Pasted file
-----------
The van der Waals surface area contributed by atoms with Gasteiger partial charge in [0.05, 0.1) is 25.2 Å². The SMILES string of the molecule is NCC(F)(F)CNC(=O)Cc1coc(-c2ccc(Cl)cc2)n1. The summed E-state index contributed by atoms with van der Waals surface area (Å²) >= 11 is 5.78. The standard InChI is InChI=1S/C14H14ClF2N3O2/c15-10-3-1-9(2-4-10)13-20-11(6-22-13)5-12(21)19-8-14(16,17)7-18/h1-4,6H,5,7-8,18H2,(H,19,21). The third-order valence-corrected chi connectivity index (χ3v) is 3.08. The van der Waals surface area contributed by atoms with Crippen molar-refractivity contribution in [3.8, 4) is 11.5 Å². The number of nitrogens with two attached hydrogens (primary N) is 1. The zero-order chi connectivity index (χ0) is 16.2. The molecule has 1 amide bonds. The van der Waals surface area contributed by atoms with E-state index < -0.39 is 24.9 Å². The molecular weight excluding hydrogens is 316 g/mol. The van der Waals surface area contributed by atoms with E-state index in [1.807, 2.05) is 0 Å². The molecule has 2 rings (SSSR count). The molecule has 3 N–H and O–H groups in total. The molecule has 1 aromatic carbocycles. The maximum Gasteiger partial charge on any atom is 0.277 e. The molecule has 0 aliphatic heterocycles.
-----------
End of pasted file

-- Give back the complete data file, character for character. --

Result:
The van der Waals surface area contributed by atoms with Gasteiger partial charge in [0.05, 0.1) is 25.2 Å². The SMILES string of the molecule is NCC(F)(F)CNC(=O)Cc1coc(-c2ccc(Cl)cc2)n1. The summed E-state index contributed by atoms with van der Waals surface area (Å²) >= 11 is 5.78. The standard InChI is InChI=1S/C14H14ClF2N3O2/c15-10-3-1-9(2-4-10)13-20-11(6-22-13)5-12(21)19-8-14(16,17)7-18/h1-4,6H,5,7-8,18H2,(H,19,21). The third-order valence-corrected chi connectivity index (χ3v) is 3.08. The van der Waals surface area contributed by atoms with Crippen molar-refractivity contribution in [3.8, 4) is 11.5 Å². The number of nitrogens with two attached hydrogens (primary N) is 1. The zero-order chi connectivity index (χ0) is 16.2. The molecule has 1 amide bonds. The van der Waals surface area contributed by atoms with E-state index < -0.39 is 24.9 Å². The molecular weight excluding hydrogens is 316 g/mol. The van der Waals surface area contributed by atoms with E-state index in [1.807, 2.05) is 0 Å². The molecule has 2 rings (SSSR count). The molecule has 3 N–H and O–H groups in total. The molecule has 1 aromatic carbocycles. The maximum Gasteiger partial charge on any atom is 0.277 e. The molecule has 0 aliphatic heterocycles.